Determine which, if any, of the three statements are equivalent. Give a reason for your conclusion.
I) If the garden needs watering, then the garden does not need weeding.
II) Either the garden needs watering or the garden does not need weeding.
III) If the garden does not need watering, then the garden does not need weeding.
a. None are equivalent
b. I, II, and III are equivalent
c. I and II are equivalent
d. I and III are equivalent
e. II and III are equivalent
Math - Ms. Sue, Friday, July 15, 2011 at 11:40am
I'll be glad to comment on your answer.
Math - Jen, Friday, July 15, 2011 at 11:44am
I think it's b. but i'm not sure what my reasoning would be....
Math - Ms. Sue, Friday, July 15, 2011 at 11:48am
I disagree with your answer.
I. states that if the garden is dry, the weeds don't grow.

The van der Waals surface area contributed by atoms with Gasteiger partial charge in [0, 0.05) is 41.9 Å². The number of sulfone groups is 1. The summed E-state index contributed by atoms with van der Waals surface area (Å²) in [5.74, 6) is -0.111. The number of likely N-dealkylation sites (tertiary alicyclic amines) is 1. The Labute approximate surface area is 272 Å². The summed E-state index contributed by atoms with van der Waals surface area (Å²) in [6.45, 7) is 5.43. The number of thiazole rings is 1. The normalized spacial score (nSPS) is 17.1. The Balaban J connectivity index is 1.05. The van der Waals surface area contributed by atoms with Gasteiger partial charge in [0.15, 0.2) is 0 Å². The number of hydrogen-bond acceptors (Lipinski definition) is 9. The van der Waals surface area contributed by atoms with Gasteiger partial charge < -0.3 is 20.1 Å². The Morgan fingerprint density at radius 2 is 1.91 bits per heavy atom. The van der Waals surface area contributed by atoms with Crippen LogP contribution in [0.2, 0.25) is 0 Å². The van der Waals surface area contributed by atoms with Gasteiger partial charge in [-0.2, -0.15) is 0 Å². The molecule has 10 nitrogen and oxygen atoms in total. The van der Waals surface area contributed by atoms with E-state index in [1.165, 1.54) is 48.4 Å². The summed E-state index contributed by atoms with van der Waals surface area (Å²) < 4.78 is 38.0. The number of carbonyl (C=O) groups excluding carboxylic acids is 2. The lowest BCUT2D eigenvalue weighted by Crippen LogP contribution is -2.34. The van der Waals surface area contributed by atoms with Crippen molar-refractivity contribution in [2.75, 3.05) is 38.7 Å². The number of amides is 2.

II. states an either/or situation -- either it's dry or the weeds don't grow.
III. states that if it's wet, then the weeds don't grow.
Math - Max, Friday, July 15, 2011 at 12:46pm
Disregard my previous post on a similar question. I now have a better understanding.
I suggest converting each statement into symbolic form.
Let p = the garden needs watering.
Let p = the garden needs weeding.
I. p --> ~q
II. p V ~q
III. ~p --> q
Looks like the answer is a; none of them are equivalent.
Here's a side note: a statement is always logically equivalent to it's contrapositive, i.e., p --> q is equivalent to ~q --> ~p.
If I am in Paris, then I am in France.
If I am not in France, then I am not in Paris.